Fuji X100F – 1/2400 @ f/4.5 – ISO 200
The Montauk Point Lighthouse is located at the eastern most point on Long Island or as we Long Islander’s like to say “The End”. It was completed on November 5th, 1796 and was the very first public works project in the new United States of America. Next stop east would be the UK.
For a color version of this image please click – here
For the history of the Montauk Point Lighthouse please click – here
Fuji X100T – 1/45 @ f/5.6 – ISO 200
The Old East Bath House ticket booths at Jones Beach, Long Island Circa 1929. Back in the day bus loads of people were dropped off just to the left of these ticket booths early in the day to insure a good spot on the beach. To this day Jones Beach is one of the more crowded beaches.
American Indian Pow Wow, Long Island, New York
Nikon D610 200mm 1/160 sec at f2.8 ISO 800
Celebrate our Diversity,
For we are very different;
Respect our uniqueness,
For each of us are distinct;
For in the end we are but one,
We all represent Humanity;
In a little speck of the universe,
On a planet we call earth.
A close up of a Dahlia blossom photographed on Long Island
This Gold Coast Mansion built nearly a century ago by Otto Hermann Khan is regarded as the second largest private home in all of the United States. Located in the North Shore of Long Island in Huntington, it was Otto Khan’s country home and is comprised of 127 rooms and over 109,000 square feet.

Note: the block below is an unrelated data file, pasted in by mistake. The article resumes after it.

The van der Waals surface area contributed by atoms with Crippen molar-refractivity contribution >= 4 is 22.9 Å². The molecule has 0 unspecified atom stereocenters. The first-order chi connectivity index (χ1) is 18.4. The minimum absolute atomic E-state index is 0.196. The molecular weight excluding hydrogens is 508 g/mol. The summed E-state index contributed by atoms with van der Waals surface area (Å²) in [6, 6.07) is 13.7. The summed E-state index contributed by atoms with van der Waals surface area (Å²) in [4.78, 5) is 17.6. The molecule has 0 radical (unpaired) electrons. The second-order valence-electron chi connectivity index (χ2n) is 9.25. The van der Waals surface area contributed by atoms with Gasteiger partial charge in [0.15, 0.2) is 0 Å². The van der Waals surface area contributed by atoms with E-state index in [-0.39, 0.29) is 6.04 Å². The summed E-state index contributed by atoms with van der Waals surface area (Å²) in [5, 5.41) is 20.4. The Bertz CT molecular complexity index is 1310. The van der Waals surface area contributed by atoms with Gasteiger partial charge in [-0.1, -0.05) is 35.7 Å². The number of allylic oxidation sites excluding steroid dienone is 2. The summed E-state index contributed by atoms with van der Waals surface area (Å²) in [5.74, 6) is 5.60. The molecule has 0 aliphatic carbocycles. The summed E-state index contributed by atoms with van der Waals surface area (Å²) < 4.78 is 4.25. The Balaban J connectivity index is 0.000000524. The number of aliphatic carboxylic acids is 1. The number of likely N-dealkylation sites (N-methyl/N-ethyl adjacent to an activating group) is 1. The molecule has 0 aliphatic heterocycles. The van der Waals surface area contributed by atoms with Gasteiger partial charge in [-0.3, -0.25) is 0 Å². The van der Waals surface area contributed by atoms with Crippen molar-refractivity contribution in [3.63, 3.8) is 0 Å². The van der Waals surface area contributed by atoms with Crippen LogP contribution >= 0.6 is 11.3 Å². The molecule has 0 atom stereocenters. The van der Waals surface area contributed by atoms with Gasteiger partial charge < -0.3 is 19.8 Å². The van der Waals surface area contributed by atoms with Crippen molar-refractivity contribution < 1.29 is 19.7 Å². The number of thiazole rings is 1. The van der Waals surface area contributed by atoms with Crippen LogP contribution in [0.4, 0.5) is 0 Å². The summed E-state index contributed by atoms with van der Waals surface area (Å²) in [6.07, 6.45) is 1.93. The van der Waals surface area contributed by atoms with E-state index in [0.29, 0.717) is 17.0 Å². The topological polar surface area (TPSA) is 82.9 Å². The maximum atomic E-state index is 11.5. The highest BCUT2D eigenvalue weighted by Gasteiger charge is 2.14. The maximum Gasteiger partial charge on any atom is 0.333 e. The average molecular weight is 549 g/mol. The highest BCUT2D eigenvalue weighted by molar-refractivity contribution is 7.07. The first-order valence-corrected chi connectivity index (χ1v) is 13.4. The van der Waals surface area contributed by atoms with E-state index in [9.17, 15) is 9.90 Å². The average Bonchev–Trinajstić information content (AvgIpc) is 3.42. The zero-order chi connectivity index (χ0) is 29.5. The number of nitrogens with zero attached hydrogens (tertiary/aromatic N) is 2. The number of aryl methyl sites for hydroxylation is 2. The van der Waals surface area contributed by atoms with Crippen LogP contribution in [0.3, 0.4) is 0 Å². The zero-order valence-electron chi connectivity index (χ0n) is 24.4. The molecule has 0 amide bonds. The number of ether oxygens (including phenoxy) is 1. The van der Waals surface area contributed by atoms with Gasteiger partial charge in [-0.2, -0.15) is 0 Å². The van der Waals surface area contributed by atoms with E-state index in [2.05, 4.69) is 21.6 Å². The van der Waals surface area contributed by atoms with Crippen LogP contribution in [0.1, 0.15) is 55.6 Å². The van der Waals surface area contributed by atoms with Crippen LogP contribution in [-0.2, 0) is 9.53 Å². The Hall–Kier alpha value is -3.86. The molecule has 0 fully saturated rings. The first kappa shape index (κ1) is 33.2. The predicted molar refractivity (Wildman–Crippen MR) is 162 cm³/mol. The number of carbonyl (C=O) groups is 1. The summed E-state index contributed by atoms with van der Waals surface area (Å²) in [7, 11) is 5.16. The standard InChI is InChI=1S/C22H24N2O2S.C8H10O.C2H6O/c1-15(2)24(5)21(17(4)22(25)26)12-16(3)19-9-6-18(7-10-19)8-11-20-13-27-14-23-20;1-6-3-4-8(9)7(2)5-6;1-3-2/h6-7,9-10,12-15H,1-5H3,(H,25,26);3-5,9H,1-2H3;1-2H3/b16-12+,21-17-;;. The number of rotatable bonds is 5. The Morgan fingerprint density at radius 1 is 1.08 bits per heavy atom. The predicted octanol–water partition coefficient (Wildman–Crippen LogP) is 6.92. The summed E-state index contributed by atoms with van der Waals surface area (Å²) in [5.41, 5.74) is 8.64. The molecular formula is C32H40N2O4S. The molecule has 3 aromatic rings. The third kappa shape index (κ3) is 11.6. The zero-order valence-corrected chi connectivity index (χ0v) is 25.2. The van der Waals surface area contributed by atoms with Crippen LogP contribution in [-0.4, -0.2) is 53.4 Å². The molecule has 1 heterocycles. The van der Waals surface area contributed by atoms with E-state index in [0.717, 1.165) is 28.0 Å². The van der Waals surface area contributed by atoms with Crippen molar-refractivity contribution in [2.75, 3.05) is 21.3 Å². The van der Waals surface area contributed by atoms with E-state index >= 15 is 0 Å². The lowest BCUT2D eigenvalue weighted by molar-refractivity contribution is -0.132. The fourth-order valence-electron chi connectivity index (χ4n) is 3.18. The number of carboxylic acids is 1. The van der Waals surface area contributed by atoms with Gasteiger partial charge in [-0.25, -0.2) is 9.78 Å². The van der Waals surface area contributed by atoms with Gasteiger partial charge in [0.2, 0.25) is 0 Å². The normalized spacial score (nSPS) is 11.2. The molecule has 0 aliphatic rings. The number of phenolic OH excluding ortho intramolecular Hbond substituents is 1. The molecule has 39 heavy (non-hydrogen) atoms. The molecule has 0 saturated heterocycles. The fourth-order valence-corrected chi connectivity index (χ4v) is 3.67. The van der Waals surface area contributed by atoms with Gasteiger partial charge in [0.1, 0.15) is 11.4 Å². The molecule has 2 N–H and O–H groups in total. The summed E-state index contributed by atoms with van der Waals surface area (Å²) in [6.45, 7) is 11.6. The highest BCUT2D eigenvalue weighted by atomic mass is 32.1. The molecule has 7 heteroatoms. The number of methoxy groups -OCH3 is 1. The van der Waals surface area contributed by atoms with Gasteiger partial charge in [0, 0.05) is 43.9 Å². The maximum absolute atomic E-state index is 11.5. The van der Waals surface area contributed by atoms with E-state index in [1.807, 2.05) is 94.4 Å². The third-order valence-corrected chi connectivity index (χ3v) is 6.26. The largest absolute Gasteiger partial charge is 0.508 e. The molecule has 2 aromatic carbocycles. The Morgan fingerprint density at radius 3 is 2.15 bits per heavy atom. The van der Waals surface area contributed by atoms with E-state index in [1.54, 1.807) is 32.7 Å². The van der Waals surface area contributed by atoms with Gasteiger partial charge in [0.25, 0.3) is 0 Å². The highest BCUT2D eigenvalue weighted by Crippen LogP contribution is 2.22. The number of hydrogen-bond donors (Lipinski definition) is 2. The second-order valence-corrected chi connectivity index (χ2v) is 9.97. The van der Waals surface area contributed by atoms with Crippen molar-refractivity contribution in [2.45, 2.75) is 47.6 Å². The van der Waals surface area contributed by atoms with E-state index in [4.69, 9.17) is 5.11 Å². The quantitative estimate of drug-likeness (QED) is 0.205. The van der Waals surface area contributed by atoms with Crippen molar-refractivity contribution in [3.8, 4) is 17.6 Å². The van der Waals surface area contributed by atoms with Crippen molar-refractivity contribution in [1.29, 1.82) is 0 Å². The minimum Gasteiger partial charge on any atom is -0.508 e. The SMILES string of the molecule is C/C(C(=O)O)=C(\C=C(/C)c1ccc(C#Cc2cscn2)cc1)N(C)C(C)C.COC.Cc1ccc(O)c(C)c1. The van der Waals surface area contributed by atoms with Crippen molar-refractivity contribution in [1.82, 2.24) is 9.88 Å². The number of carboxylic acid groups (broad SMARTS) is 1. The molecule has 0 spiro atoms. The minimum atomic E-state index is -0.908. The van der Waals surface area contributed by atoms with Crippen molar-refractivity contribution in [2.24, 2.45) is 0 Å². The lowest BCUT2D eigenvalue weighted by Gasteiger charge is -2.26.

Today a historic hotel with 32 bedrooms you can access the premises only with confirmed reservations to stay, dine or a tour and once you are in they are not too fussy if you walk around the extensive and well manicured gardens with your camera where I shot this image from.
Fuji X100T – 1/1800 @ f/5.6 – ISO 200
Jones beach concession stand locked and waiting for the official opening on Memorial Day 🙂
Fujifilm X-T1 and Fujinon XF 35mm f/1.4 R Lens – 1/250 @ f/2.8
This is a photo of an old Oyster processing plant on the South Shore of Long Island. Look at the pile of shucked oysters on the work table. The shores around Long Island were so rich in oysters that crushed oyster shells were actually used for landfill in some parts of Manhattan (as mentioned in the movie “The Bone Collector”). I loved the way the light was beaming in through the skylights in the roof rafters.